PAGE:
Microencapsulation of docosahexaenoic acid (DHA) with four wall materials including pea protein-modified starch complex

Gulcin Yildiz, Junzhou Ding, Shashank Gaur, Juan Andrade, Nicki Jene Engeseth, Hao Feng

Research output: Contribution to journalArticle

Abstract

Omega-3 fatty acids, specifically docosahexaenoic acid (DHA, 22 carbons and 6 double bonds) are fundamental compounds for a healthy diet. However, due to their unsaturated nature, omega fatty acid-rich oils are chemically unstable and susceptible to oxidative deterioration. The oxidation results in production of free radicals and unpleasant tastes, negatively impacting the shelf-life, sensory properties, and acceptability of food products. This study was conducted to examine the effect of wall materials on protection of DHA in canola oil against oxidation. A total of 4 wall materials including pea protein isolate (PPI), pea protein isolate - modified starch complex (PPI-MS), Tween 20, and SDS were used for microemulsion preparation with canola oil containing DHA. The freeze-dried powders were analyzed with respect to physicochemical characteristics, oxidative stability, and release properties. The results showed that the PPI-MS as a natural polymeric wall material exhibited similar or better encapsulation efficiency and acceptable level of peroxide value compared to the synthetic surfactants (Tween 20 and SDS). The utilization of protein-polysaccharide complexes enabled the incorporation of specific properties of each biopolymer to further improve emulsion stability for the production of capsules with improved oxidative stability.

Original languageEnglish (US)
Pages (from-to)935-941
Number of pages7
JournalInternational Journal of Biological Macromolecules
Volume114
DOIs
StatePublished - Jul 15 2018

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Microencapsulation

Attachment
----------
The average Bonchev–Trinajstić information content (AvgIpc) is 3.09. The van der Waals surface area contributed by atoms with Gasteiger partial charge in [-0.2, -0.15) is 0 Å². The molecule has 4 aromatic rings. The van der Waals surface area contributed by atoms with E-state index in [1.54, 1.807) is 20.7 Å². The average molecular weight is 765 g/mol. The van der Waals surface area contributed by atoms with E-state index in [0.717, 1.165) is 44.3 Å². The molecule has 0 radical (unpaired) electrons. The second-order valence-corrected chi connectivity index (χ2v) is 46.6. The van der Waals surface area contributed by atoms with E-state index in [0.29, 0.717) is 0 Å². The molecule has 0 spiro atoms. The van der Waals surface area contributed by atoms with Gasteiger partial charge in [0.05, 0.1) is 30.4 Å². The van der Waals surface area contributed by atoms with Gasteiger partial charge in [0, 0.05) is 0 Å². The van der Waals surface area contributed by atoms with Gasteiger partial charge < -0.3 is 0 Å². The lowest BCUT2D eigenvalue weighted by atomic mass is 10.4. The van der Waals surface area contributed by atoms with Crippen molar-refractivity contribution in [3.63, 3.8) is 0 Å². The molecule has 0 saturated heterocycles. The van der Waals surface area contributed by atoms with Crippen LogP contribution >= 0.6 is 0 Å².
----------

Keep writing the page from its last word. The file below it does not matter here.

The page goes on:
Drug Compounding
Docosahexaenoic Acids
Peas
Starch
Polysorbates
Proteins
Oxidation
Biopolymers
Peroxides
Microemulsions
Omega-3 Fatty Acids
Nutrition
Emulsions
Encapsulation
Surface-Active Agents
Powders
Free Radicals
Capsules
Polysaccharides

Keywords

  • Encapsulation efficiency
  • Mano-thermo-sonication (MTS)
  • Omega-3 fatty acid
  • Oxidative stability
  • PPI-modified starch complexes
  • Release property

ASJC Scopus subject areas

  • Structural Biology
  • Biochemistry
  • Molecular Biology

Cite this

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title = "Microencapsulation of docosahexaenoic acid (DHA) with four wall materials including pea protein-modified starch complex",
abstract = "Omega-3 fatty acids, specifically docosahexaenoic acid (DHA, 22 carbons and 6 double bonds) are fundamental compounds for a healthy diet. However, due to their unsaturated nature, omega fatty acid-rich oils are chemically unstable and susceptible to oxidative deterioration. The oxidation results in production of free radicals and unpleasant tastes, negatively impacting the shelf-life, sensory properties, and acceptability of food products. This study was conducted to examine the effect of wall materials on protection of DHA in canola oil against oxidation. A total of 4 wall materials including pea protein isolate (PPI), pea protein isolate - modified starch complex (PPI-MS), Tween 20, and SDS were used for microemulsion preparation with canola oil containing DHA. The freeze-dried powders were analyzed with respect to physicochemical characteristics, oxidative stability, and release properties. The results showed that the PPI-MS as a natural polymeric wall material exhibited similar or better encapsulation efficiency and acceptable level of peroxide value compared to the synthetic surfactants (Tween 20 and SDS). The utilization of protein-polysaccharide complexes enabled the incorporation of specific properties of each biopolymer to further improve emulsion stability for the production of capsules with improved oxidative stability.",